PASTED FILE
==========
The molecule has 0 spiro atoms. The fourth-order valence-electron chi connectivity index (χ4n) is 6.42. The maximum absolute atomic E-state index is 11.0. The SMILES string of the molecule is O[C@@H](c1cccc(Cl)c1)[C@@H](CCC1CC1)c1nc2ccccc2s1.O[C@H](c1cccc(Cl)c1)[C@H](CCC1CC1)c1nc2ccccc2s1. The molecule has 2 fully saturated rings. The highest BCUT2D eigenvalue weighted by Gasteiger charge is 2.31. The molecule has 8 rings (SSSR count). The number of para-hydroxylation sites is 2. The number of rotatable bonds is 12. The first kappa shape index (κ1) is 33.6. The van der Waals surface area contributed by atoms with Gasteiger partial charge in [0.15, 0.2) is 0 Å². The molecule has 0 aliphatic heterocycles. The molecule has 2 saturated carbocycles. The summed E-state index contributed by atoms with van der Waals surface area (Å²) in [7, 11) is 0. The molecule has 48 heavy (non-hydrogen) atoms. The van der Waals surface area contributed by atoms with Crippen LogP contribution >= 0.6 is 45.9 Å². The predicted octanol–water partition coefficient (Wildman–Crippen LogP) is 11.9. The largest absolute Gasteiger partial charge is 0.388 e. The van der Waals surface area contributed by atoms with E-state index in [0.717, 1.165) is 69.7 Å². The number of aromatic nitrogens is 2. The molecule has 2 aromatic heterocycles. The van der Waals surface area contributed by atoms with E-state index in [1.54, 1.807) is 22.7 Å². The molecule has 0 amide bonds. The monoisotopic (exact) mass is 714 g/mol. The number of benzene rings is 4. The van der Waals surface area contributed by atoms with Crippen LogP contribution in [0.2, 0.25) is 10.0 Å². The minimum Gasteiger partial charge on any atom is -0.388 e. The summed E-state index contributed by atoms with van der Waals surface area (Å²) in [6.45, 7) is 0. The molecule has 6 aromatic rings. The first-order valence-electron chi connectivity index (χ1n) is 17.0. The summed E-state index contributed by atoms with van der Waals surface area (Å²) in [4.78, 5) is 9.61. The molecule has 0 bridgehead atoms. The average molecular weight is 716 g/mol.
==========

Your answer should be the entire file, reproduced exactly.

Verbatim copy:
The molecule has 0 spiro atoms. The fourth-order valence-electron chi connectivity index (χ4n) is 6.42. The maximum absolute atomic E-state index is 11.0. The SMILES string of the molecule is O[C@@H](c1cccc(Cl)c1)[C@@H](CCC1CC1)c1nc2ccccc2s1.O[C@H](c1cccc(Cl)c1)[C@H](CCC1CC1)c1nc2ccccc2s1. The molecule has 2 fully saturated rings. The highest BCUT2D eigenvalue weighted by Gasteiger charge is 2.31. The molecule has 8 rings (SSSR count). The number of para-hydroxylation sites is 2. The number of rotatable bonds is 12. The first kappa shape index (κ1) is 33.6. The van der Waals surface area contributed by atoms with Gasteiger partial charge in [0.15, 0.2) is 0 Å². The molecule has 0 aliphatic heterocycles. The molecule has 2 saturated carbocycles. The summed E-state index contributed by atoms with van der Waals surface area (Å²) in [7, 11) is 0. The molecule has 48 heavy (non-hydrogen) atoms. The van der Waals surface area contributed by atoms with Crippen LogP contribution >= 0.6 is 45.9 Å². The predicted octanol–water partition coefficient (Wildman–Crippen LogP) is 11.9. The largest absolute Gasteiger partial charge is 0.388 e. The van der Waals surface area contributed by atoms with E-state index in [0.717, 1.165) is 69.7 Å². The number of aromatic nitrogens is 2. The molecule has 2 aromatic heterocycles. The van der Waals surface area contributed by atoms with E-state index in [1.54, 1.807) is 22.7 Å². The molecule has 0 amide bonds. The monoisotopic (exact) mass is 714 g/mol. The number of benzene rings is 4. The van der Waals surface area contributed by atoms with Crippen LogP contribution in [0.2, 0.25) is 10.0 Å². The minimum Gasteiger partial charge on any atom is -0.388 e. The summed E-state index contributed by atoms with van der Waals surface area (Å²) in [6.45, 7) is 0. The molecule has 6 aromatic rings. The first-order valence-electron chi connectivity index (χ1n) is 17.0. The summed E-state index contributed by atoms with van der Waals surface area (Å²) in [4.78, 5) is 9.61. The molecule has 0 bridgehead atoms. The average molecular weight is 716 g/mol.